As arbitration rules, procedures and awards have become standardized and accepted in commercial transactions, contracting parties have increasingly moved to the use of ad hoc arbitrations, i.e., arbitrations that are not administered by an arbitral body such as the AAA or ICC, but by the arbitral tribunal itself. The principal motivation   behind the increased use of ad hoc arbitration is the avoidance of the expense associated with administered arbitrations. Requirements such as review of proposed awards by administering institutions can also extend the period of time for obtaining a final award, which parties prefer to avoid.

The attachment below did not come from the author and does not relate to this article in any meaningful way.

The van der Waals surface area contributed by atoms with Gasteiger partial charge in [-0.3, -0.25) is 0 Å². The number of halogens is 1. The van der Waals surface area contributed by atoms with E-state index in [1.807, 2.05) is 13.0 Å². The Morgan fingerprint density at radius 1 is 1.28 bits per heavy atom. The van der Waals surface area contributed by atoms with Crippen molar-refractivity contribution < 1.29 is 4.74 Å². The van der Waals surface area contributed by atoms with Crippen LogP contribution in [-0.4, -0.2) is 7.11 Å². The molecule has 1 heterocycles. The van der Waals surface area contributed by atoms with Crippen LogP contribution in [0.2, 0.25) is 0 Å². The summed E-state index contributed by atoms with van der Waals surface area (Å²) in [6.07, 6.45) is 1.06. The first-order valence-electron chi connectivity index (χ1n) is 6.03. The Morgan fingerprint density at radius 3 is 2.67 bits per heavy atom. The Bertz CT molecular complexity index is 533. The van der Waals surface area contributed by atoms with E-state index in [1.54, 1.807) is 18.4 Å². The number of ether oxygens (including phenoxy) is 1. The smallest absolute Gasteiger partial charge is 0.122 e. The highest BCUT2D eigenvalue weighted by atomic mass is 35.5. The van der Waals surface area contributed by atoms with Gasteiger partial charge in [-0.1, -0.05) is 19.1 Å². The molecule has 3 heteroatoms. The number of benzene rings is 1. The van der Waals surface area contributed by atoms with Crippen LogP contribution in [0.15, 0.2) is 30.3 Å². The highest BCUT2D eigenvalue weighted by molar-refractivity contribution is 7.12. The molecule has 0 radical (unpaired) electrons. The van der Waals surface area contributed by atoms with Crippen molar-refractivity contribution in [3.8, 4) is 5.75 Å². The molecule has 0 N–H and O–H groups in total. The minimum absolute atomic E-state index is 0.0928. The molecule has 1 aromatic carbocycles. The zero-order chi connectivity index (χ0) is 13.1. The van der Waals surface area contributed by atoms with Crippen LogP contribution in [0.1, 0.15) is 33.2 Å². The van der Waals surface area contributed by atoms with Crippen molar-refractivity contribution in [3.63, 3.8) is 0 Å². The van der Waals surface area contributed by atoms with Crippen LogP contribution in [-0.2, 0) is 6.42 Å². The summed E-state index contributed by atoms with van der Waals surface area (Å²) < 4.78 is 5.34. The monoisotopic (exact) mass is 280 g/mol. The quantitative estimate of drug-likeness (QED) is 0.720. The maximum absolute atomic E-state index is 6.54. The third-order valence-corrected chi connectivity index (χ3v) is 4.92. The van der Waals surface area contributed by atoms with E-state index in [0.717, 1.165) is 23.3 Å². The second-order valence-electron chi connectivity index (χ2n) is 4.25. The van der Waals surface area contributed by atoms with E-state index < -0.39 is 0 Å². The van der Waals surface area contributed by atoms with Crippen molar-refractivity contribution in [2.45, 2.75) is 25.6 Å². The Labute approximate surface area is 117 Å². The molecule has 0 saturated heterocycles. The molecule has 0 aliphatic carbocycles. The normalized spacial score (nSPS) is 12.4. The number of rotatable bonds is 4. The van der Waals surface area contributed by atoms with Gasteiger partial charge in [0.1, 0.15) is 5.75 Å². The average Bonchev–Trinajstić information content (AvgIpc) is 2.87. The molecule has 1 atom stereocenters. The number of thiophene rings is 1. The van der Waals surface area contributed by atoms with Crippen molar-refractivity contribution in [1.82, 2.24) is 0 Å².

Identifying Rules To Govern An Ad hoc Arbitration

The increased use of ad hoc arbitration raises issues for both the contract drafter and the practitioner managing the arbitration. An initial challenge for the contract drafter contemplating an ad hoc arbitration is to determine the rules that will be utilized by the parties to both appoint an arbitrator or panel of arbitrators and whether those rules will be used to govern the ad hoc arbitration proceedings. Although not necessary, parties typically designate a set of arbitration rules to provide a framework for the arbitrators to resolve procedural issues. In the United States, the American Arbitration Association Commercial or Construction Industry Rules are often chosen as such a framework for ad hoc arbitrations. Set forth below is a typical clause identifying a set of arbitration rules that would govern in an ad hoc arbitration: